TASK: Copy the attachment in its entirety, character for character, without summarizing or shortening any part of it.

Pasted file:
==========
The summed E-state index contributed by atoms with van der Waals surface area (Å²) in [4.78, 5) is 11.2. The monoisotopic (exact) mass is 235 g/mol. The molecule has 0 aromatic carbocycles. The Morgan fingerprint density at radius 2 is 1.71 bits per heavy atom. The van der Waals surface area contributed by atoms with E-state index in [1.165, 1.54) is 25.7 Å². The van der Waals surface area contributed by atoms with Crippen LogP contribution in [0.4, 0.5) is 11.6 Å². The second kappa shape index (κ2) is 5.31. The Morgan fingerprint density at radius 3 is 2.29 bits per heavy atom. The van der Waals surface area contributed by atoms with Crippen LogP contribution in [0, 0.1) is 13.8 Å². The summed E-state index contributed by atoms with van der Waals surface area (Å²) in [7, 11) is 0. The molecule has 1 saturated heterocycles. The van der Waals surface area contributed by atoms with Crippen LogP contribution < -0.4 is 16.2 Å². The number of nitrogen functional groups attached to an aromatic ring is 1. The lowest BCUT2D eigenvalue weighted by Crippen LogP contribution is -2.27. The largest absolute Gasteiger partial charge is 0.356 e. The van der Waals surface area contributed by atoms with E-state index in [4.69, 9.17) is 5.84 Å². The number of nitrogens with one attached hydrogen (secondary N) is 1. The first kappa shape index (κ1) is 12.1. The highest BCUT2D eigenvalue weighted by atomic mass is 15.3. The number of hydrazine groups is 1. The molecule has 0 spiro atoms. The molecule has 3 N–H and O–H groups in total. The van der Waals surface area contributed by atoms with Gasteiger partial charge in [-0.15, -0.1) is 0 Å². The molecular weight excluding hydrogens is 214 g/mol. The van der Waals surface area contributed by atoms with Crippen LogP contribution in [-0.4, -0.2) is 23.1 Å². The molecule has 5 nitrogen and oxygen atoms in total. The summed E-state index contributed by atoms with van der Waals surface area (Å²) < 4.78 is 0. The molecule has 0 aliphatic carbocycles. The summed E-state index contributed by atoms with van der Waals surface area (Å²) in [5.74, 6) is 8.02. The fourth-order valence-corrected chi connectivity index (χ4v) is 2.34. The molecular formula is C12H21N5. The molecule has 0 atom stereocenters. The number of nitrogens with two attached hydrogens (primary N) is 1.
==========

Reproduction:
The summed E-state index contributed by atoms with van der Waals surface area (Å²) in [4.78, 5) is 11.2. The monoisotopic (exact) mass is 235 g/mol. The molecule has 0 aromatic carbocycles. The Morgan fingerprint density at radius 2 is 1.71 bits per heavy atom. The van der Waals surface area contributed by atoms with E-state index in [1.165, 1.54) is 25.7 Å². The van der Waals surface area contributed by atoms with Crippen LogP contribution in [0.4, 0.5) is 11.6 Å². The second kappa shape index (κ2) is 5.31. The Morgan fingerprint density at radius 3 is 2.29 bits per heavy atom. The van der Waals surface area contributed by atoms with Crippen LogP contribution in [0, 0.1) is 13.8 Å². The summed E-state index contributed by atoms with van der Waals surface area (Å²) in [7, 11) is 0. The molecule has 1 saturated heterocycles. The van der Waals surface area contributed by atoms with Crippen LogP contribution < -0.4 is 16.2 Å². The number of nitrogen functional groups attached to an aromatic ring is 1. The lowest BCUT2D eigenvalue weighted by Crippen LogP contribution is -2.27. The largest absolute Gasteiger partial charge is 0.356 e. The van der Waals surface area contributed by atoms with E-state index in [4.69, 9.17) is 5.84 Å². The number of nitrogens with one attached hydrogen (secondary N) is 1. The first kappa shape index (κ1) is 12.1. The highest BCUT2D eigenvalue weighted by atomic mass is 15.3. The number of hydrazine groups is 1. The molecule has 0 spiro atoms. The molecule has 3 N–H and O–H groups in total. The van der Waals surface area contributed by atoms with Gasteiger partial charge in [-0.15, -0.1) is 0 Å². The molecular weight excluding hydrogens is 214 g/mol. The van der Waals surface area contributed by atoms with Crippen LogP contribution in [-0.4, -0.2) is 23.1 Å². The molecule has 5 nitrogen and oxygen atoms in total. The summed E-state index contributed by atoms with van der Waals surface area (Å²) < 4.78 is 0. The molecule has 0 aliphatic carbocycles. The summed E-state index contributed by atoms with van der Waals surface area (Å²) in [5.74, 6) is 8.02. The fourth-order valence-corrected chi connectivity index (χ4v) is 2.34. The molecular formula is C12H21N5. The molecule has 0 atom stereocenters. The number of nitrogens with two attached hydrogens (primary N) is 1.